UK businesses to benefit from price cap on energy bills

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UK businesses will be protected from soaring energy bills under an emergency government scheme that ministers hope will prevent a wave of corporate collapses.

The support scheme — to be set out on Wednesday by the government — will cap the wholesale costs that energy suppliers can incorporate into businesses’ bills, but will not determine the final rate paid by corporate customers.

Prime minister Liz Truss this month announced a huge energy support package costing about £150bn under which the government pledged to help UK households and companies with surging gas and electricity bills.

Truss at the time announced that domestic energy bills would be capped at about £2,500 per annum for the typical household over the next two years.

But the details of the business scheme were delayed because of challenges in devising it and the complexity of corporate tariffs.

Truss told ITV News on Tuesday the scheme “will make sure that businesses are protected from those very high prices that were being predicted”.

Under the government plan, energy suppliers will be allowed to incorporate a capped wholesale price of 21.1p per kilowatt-hour for electricity and 7.5p/kWh for gas when calculating rates for corporate customers.

It will apply to all energy contracts signed with suppliers since April 1 and will last for six months from October 1, according to government insiders.

But the capped wholesale prices will not be the final rates that businesses pay as there will be other charges on top — in a move the insiders said would allow a degree of competition to remain in the market.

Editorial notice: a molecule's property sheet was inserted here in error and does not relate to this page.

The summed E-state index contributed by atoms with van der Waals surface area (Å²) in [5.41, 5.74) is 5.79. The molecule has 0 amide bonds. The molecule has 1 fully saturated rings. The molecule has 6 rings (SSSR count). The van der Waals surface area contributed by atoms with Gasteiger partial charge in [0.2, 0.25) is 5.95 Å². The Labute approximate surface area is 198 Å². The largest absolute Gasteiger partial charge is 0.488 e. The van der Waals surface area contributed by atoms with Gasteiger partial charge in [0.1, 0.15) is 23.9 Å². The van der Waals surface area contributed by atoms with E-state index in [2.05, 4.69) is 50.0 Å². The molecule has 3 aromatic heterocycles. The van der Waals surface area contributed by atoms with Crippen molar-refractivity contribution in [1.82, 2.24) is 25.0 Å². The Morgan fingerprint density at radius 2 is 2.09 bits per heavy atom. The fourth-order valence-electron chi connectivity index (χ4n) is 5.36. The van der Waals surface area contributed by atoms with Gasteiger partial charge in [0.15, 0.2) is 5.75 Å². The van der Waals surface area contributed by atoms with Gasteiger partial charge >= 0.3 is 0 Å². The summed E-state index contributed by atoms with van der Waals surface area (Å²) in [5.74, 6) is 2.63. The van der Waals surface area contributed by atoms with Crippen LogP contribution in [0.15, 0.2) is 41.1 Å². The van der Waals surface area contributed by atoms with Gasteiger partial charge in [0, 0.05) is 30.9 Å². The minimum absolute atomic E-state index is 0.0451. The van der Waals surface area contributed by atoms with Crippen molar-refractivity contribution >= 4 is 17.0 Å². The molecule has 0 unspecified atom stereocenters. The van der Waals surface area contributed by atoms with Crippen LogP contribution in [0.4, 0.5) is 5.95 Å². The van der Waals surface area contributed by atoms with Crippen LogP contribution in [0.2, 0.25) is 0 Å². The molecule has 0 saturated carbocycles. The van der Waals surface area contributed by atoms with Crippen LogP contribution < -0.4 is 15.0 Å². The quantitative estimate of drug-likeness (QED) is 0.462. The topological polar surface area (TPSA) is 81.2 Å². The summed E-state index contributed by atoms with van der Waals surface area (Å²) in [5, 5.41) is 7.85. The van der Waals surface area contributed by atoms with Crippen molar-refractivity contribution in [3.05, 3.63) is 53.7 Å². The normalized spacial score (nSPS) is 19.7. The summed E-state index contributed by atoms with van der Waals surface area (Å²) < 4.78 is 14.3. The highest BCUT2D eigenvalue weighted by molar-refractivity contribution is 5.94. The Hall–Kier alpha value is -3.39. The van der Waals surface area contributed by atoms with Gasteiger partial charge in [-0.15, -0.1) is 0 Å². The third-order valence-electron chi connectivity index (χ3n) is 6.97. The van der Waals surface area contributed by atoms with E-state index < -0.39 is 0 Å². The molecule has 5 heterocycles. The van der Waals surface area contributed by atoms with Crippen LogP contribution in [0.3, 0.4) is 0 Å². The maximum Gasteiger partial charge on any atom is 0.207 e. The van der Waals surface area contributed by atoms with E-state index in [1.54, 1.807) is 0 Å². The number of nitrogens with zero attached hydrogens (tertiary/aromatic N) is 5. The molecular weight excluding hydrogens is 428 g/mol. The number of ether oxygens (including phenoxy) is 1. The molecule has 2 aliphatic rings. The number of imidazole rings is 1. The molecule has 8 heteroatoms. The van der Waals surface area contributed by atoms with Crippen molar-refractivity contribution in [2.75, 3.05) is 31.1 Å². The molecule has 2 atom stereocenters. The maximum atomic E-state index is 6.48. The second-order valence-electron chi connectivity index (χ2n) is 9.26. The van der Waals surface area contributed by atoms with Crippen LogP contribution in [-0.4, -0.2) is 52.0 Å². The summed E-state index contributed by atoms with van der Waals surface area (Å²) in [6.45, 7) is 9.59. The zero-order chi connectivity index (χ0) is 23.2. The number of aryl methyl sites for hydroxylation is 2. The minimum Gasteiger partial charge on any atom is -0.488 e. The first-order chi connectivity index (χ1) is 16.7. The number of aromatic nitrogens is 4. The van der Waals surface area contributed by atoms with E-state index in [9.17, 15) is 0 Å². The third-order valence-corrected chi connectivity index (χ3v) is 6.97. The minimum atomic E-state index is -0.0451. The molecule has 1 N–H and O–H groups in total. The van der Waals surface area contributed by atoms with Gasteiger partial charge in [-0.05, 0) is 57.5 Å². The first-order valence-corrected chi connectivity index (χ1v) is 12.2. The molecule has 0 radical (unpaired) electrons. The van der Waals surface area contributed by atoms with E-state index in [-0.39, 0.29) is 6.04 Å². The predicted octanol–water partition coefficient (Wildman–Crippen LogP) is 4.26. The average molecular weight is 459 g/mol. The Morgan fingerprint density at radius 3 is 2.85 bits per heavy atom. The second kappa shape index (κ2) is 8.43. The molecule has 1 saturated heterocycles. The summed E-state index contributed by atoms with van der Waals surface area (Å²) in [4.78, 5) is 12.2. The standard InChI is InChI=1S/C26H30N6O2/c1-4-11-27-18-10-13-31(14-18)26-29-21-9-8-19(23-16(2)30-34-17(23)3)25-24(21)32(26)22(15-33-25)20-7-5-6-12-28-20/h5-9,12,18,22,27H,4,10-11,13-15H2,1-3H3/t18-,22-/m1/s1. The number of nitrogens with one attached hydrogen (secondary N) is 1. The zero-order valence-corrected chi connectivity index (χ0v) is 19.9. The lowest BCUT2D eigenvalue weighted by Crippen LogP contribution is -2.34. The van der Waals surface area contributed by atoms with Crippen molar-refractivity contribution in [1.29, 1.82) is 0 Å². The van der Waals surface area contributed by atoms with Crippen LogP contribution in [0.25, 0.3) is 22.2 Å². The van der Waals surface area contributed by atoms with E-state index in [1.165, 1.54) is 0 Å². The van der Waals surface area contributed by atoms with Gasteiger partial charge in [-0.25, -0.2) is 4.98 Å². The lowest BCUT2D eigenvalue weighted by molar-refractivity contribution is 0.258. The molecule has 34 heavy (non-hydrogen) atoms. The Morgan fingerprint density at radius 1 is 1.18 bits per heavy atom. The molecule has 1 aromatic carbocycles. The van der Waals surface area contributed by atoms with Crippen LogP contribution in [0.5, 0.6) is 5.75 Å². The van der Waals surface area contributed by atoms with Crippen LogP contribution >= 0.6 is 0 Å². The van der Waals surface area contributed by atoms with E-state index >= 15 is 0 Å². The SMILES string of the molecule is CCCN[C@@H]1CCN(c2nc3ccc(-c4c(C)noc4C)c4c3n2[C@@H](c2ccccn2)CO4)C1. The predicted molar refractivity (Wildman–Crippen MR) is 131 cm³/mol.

The retail cap announced by ministers this month for household energy bills was set at 34p/kWh for electricity and 10.3p/kWh for gas.

Providing government support for households with their gas and electricity bills has been relatively straightforward because there is an existing retail price cap which dictates the amount paid by the majority of households.

Truss said this month businesses would receive “equivalent” government support to families, albeit for six months rather than two years.

Energy suppliers were locked in talks with government officials on Tuesday about the precise mechanism by which they will implement the plan for businesses.

“It’s a systems issue,” said one person briefed on the talks. The plan will also require legislation.

Energy suppliers fear they will be unable to get the government support delivered to their corporate customers until November, meaning bills under the support scheme will need to be backdated to October 1.

Businesses typically have bespoke contracts with their energy suppliers and agreements can vary greatly by industry.

Many businesses on fixed term deals have to renegotiate their agreements in time for October 1: traditionally a key anniversary for contracts in the corporate market.

Analysts at Cornwall Insight have cautioned that businesses with contracts that expire in October could face a fivefold increase in their energy bills.

After the six months of government help for companies with their energy bills ends, ministers will focus support on “vulnerable” but as yet undefined industries.

Truss said on Tuesday that business secretary Jacob Rees-Mogg was conducting a review to determine which industries would receive support, but suggested pubs would be helped.

Chancellor Kwasi Kwarteng will provide further details on the fiscal implications of the government’s energy market intervention when he delivers his mini-Budget on Friday.

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